When to Make the Move from Assisted Living to Memory Care
Life Plan Communities typically provide a progression of living options. It begins with independent living, and then moves into what’s known as the continuum of care — assisted living, memory care and skilled nursing. What a person needs, and when they may need it, are unique in each case. If you or a loved one is currently in assisted living, that may be the only care service you ever need. At some point though, health changes could require you to seek residential memory care or skilled nursing care. How will you know if and when it’s time to transition from assisted living to memory care? Usually, other observers — family members, your assisted living caregivers — will be instrumental in determining whether memory care seems called for. But the following definitions and guidelines will be helpful to you now in understanding the similarities and differences between assisted living and memory care, and the specific purpose of each care level.
What is assisted living?
Assisted living communities, or the assisted living option at a Life Plan Community, give residents extra help to complete the tasks of daily living. This may come in the form of assistance with meals, housekeeping and laundry, bathing, dressing, taking medications, or perhaps navigating the common areas of the larger community. Assisted living residents have their own private residence and can take advantage of activities, programs and special attention designed just for them. Seniors can get the help they need to live more independently, and loved ones are assured their parents or grandparents are living in safety and comfort. Assisted living is designed to support individuals with physical limitations, but whose cognitive abilities are sound.
Memory care is specifically for people with dementia
Memory care goes beyond the services of assisted living. In addition to constant care and supervision, high-quality, person-centered memory care is designed for people living with Alzheimer’s or other types of dementia. Trained professionals work in a secured living environment to reduce the risk of residents getting into dangerous situations or wandering into the wrong areas. There may be interior gardens for residents and families to enjoy, and certain areas may be color-coded to help with easy navigation and decrease anxiety. In addition to extra security, a good memory care environment creates the right setting for residents to regain a sense of independence and help maintain it longer.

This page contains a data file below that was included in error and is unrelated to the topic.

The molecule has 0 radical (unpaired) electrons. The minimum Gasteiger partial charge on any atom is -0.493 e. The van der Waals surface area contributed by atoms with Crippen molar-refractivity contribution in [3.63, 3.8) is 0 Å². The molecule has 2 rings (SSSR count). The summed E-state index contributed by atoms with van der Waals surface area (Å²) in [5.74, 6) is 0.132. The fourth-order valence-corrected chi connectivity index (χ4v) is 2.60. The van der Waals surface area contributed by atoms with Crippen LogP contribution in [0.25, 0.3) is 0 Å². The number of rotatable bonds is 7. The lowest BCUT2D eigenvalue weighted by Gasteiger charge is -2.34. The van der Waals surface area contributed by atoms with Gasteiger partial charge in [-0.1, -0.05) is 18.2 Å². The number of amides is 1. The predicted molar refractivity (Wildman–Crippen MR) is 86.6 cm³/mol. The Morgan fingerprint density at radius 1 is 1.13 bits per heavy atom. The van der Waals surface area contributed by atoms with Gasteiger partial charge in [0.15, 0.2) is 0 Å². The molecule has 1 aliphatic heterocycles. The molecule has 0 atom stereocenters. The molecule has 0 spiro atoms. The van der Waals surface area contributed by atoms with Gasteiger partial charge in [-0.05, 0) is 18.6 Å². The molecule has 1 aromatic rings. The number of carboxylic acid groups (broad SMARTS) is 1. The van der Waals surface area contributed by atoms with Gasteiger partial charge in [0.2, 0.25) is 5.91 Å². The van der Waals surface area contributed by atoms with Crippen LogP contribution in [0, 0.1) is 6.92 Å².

What signals a need for memory care?
Dementia is a chronic disorder that progresses over a period of years. To a degree, the early stages are nearly identical to what’s considered a normal part of aging — difficulty remembering names, misplacing objects like eyeglasses and keys, occasional forgetfulness. But slowly, these signs can progress to the point where they impair a person’s ability to execute everyday tasks. If this is happening, family members and caregivers know something’s wrong. They may see their loved one has difficulty finding the right words or can no longer carry on a conversation as fluidly as they used to. There might be a decline in personal hygiene and a disinterest in connecting with people socially. In the early stages of dementia, these signs may seem a bit ambiguous, but if they worsen, a transition to memory care is imminent.
Early signs of impending dementia
- Decline in daily hygiene
- Absence of routine housekeeping
- Disinterest in lifelong hobbies and pastimes
- Social withdrawal
- Trouble following directions
- Apparent inability to read and comprehend
- Noticeable change in language skills
- Repeating simple questions
- Inability to identify family members in photographs
- Finding spoiled food or pet waste in the residence
When is it time to transition from assisted living to memory care?
If you, your spouse, or a sibling is diagnosed with dementia by a physician or geriatrician, it means they’ll require more attentive care and will need to move from assisted living into memory care. When personal safety becomes an issue — falling, wandering, accidents in the kitchen or taking medications — it’s time to explore memory care options. When someone can no longer recognize the people who’ve been in their lives for years, or is unable to carry on a coherent conversation, a memory care community is the best solution. Why? Because dementia care places the person in a living environment that’s wholly dedicated to their safety and well-being, eliminating the triggers that exacerbate cognitive decline and supporting a healthy, active social network in a way that’s secure and satisfying.
Choose your level of care at Freedom Pointe at The Villages.
Both assisted living and memory care services at Freedom Pointe offer individualized support. Residents enjoy the comfort of their own private apartment with medical professionals and a nurse on-site 24/7. Our Health and Wellness Navigator will guide you to wellness services that match your goals and needs, and if you need to transition to higher care, the Navigator will help you every step of the way. We’re here to be a trusted resource for you and your family through each stage of your journey.
To learn more about both assisted living and memory care at Freedom Pointe, please contact us anytime through our website or call 352-364-8581.